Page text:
I recently wrote about some of the basic stuff you should do to prepare for a convention. The focus on that post lied mostly on setting up a vendor table to sign books. While I did briefly touch on panels, I thought it would be a good idea to take a more in-depth look at being on a panel at a convention.
Why you should be on panels
The days of letting your publisher do all the marketing and selling while you just sit back and write are long gone. Most of us, whether self-published, small-press published, or even Big 5 published, have to do all do our own marketing and promotion. By participating in panels, you’re not only getting your name out there to a larger audience and promoting yourself, you’re also in a some ways “sharing fans” with your co-panelists. Anyone who comes to see you will get to know some new authors, likewise anyone who comes to see your the other authors on the panels will be introduced to you. If they like what you have to say, the chances of selling enough books to make back your gas money goes way up.
Another reason is that it’s just flat out fun. Sitting on a table talking about something you’re passionate about leads to a good time. Maybe you’ll find out that you connect with the other authors. It’s never a bad thing to find new writer friends.
And, of course, maybe you’ll learn something too. It’s hard not to learn something after spending an hour or so chatting with other writers both inside and outside of your genres.
How to find opportunities
So if you’re convinced that participating in an author panel is a good idea, you’re wondering how to get on a few. I’ll admit that I’m not sure if there is an official way to get yourself on an author panel, but I would assume the best way is be to be invited an compensated for your participation. That has never happened to me, but I share what I’ve done so far to get on panels at three local conventions.
- Introduce yourself. I had attended OSFest in Omaha a couple of times, and I remember watching the author panels that second time thinking Next year I won’t be in the audience. I wasn’t exactly sure how to make that jump to the other side of the table, but I hoped to figure it out. I didn’t so I just decided to wing it instead. As soon as the dates for the next OSFest were announced, I emailed the program director of the con and introduced myself. I shared my credentials and asked if I could participate in any panels. And that was it. They send me a list of writing panels that could use another person.
- Know the right people. This one is a little more difficult, as it means you need to a) know other writers, and b) know other writers who are participating in a convention you’re planning to attend. But this one worked for me with ConStellation last year. A friend of mine was giving a talk on publishing and asked if anyone else wanted to join her. So I eagerly volunteered. While there, another friend was giving a talk on blogging, so I crashed her presentation. Sometimes things work out that way.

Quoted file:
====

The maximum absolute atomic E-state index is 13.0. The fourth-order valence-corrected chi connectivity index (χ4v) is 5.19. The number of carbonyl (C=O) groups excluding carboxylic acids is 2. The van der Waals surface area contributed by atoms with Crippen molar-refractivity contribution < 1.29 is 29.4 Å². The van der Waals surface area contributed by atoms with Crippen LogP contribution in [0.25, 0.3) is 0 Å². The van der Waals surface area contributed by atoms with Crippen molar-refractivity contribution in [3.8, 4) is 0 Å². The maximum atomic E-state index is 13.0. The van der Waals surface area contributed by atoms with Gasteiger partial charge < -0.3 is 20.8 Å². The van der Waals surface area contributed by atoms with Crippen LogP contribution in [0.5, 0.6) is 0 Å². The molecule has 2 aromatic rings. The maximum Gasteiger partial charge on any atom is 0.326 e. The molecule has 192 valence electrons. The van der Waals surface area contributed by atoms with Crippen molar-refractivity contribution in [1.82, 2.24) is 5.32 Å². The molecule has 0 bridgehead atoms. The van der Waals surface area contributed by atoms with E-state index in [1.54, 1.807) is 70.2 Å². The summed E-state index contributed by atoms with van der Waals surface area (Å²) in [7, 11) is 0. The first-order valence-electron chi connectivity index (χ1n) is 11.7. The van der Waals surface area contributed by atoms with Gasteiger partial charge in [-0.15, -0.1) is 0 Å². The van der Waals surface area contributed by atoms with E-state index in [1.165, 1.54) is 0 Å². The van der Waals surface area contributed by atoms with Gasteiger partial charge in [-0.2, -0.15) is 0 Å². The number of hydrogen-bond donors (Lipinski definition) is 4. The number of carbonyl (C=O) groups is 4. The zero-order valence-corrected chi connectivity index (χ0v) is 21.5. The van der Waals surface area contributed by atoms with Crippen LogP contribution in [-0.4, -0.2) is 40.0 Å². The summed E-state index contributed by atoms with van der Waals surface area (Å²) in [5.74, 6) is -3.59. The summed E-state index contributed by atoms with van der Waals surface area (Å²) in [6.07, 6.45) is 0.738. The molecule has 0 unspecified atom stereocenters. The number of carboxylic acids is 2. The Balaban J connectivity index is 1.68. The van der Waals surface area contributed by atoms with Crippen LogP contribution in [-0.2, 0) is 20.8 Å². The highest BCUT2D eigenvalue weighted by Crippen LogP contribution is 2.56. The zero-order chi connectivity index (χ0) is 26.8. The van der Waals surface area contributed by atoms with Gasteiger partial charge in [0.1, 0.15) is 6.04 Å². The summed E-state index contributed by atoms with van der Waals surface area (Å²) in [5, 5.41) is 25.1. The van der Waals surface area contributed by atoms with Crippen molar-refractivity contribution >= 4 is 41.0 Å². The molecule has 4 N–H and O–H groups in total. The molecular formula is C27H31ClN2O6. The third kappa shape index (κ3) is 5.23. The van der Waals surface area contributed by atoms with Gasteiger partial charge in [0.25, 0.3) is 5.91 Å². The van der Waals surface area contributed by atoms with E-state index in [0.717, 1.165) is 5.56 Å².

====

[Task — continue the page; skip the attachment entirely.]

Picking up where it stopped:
- Submit your own. This is probably the easiest way to get on a panel. If the convention has a form for submitting additional programming, do this. Even if you don’t have any other writers attending the con with you, you can also propose the panel and then ask the even planner if there are other writers they know of who would be willing to join you.
How to prepare
Once you are scheduled to be on a panel, it’s vital to be prepared. But it’s also not that difficult to be prepared. First things first: Don’t be on a panel if you are not qualified. For example, at ConStellation this year, there was a panel on writing film adaptations. I didn’t participate in that one because I have no experience in screenwriting.
So how do you prepare? Well, start with the panel description. Read it like a million times so you stay on track. In most cases the panel discussion will be audience-led, meaning the audience will be asking questions, so it’s not necessarily easy to “practice”, but you can be a little prepared. I would suggest a bringing simple single page document with some bullet points on whatever you can think about the topic. Familiarize yourself with your topic and be ready to talk about your own experience in it. For example, in a panel on publishing, be ready to talk about your own experience with publishing, querying, and rejection.
Another thing you need to do is be ready to talk about yourself. At the beginning of each session, the panelists will introduce themselves. Write a 3-4 sentence introduction and then practice it. You don’t want to bumble through your introductory statement and end up making a terrible first impression with an audience.
Finally, I think it’s a good idea to research the other writers on the panel. If you know their publishing history, visit their websites, and figure out what their strengths are, then you might be able to work better together as a team and give the audience the most informative panel discussion possible.
If you do a good job with this stuff, participating in panels is a great way to market yourself, meet some fans, and sell some books.
What type of panels have you watched or participated in? If you have any tips to share, or questions to ask, leave a comment. We’d love to hear from you!